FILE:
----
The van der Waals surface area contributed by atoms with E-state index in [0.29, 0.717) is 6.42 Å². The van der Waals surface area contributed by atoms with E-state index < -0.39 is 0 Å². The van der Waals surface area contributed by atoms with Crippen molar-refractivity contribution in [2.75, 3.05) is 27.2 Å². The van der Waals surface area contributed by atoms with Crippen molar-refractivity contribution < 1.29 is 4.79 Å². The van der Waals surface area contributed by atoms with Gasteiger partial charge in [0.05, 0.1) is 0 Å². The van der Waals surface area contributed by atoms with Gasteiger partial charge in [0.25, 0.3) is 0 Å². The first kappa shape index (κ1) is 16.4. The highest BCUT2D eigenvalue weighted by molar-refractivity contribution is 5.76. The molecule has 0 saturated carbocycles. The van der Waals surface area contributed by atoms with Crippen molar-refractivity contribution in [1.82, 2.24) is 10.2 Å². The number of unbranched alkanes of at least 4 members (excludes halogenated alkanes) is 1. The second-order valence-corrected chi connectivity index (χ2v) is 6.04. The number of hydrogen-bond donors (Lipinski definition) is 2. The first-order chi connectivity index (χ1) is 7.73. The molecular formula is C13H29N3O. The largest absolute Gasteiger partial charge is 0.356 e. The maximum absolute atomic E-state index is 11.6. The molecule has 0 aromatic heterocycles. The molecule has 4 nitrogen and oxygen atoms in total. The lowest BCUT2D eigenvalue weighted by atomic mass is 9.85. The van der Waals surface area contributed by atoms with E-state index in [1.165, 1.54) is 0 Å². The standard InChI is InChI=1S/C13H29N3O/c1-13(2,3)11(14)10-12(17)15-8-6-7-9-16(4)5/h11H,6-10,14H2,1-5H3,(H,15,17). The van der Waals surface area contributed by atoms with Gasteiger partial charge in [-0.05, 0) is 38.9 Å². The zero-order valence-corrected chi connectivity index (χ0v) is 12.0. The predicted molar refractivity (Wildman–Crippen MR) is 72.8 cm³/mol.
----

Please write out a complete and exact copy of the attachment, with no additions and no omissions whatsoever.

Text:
The van der Waals surface area contributed by atoms with E-state index in [0.29, 0.717) is 6.42 Å². The van der Waals surface area contributed by atoms with E-state index < -0.39 is 0 Å². The van der Waals surface area contributed by atoms with Crippen molar-refractivity contribution in [2.75, 3.05) is 27.2 Å². The van der Waals surface area contributed by atoms with Crippen molar-refractivity contribution < 1.29 is 4.79 Å². The van der Waals surface area contributed by atoms with Gasteiger partial charge in [0.05, 0.1) is 0 Å². The van der Waals surface area contributed by atoms with Gasteiger partial charge in [0.25, 0.3) is 0 Å². The first kappa shape index (κ1) is 16.4. The highest BCUT2D eigenvalue weighted by molar-refractivity contribution is 5.76. The molecule has 0 saturated carbocycles. The van der Waals surface area contributed by atoms with Crippen molar-refractivity contribution in [1.82, 2.24) is 10.2 Å². The number of unbranched alkanes of at least 4 members (excludes halogenated alkanes) is 1. The second-order valence-corrected chi connectivity index (χ2v) is 6.04. The number of hydrogen-bond donors (Lipinski definition) is 2. The first-order chi connectivity index (χ1) is 7.73. The molecular formula is C13H29N3O. The largest absolute Gasteiger partial charge is 0.356 e. The maximum absolute atomic E-state index is 11.6. The molecule has 0 aromatic heterocycles. The molecule has 4 nitrogen and oxygen atoms in total. The lowest BCUT2D eigenvalue weighted by atomic mass is 9.85. The van der Waals surface area contributed by atoms with E-state index in [1.165, 1.54) is 0 Å². The standard InChI is InChI=1S/C13H29N3O/c1-13(2,3)11(14)10-12(17)15-8-6-7-9-16(4)5/h11H,6-10,14H2,1-5H3,(H,15,17). The van der Waals surface area contributed by atoms with Gasteiger partial charge in [-0.05, 0) is 38.9 Å². The zero-order valence-corrected chi connectivity index (χ0v) is 12.0. The predicted molar refractivity (Wildman–Crippen MR) is 72.8 cm³/mol.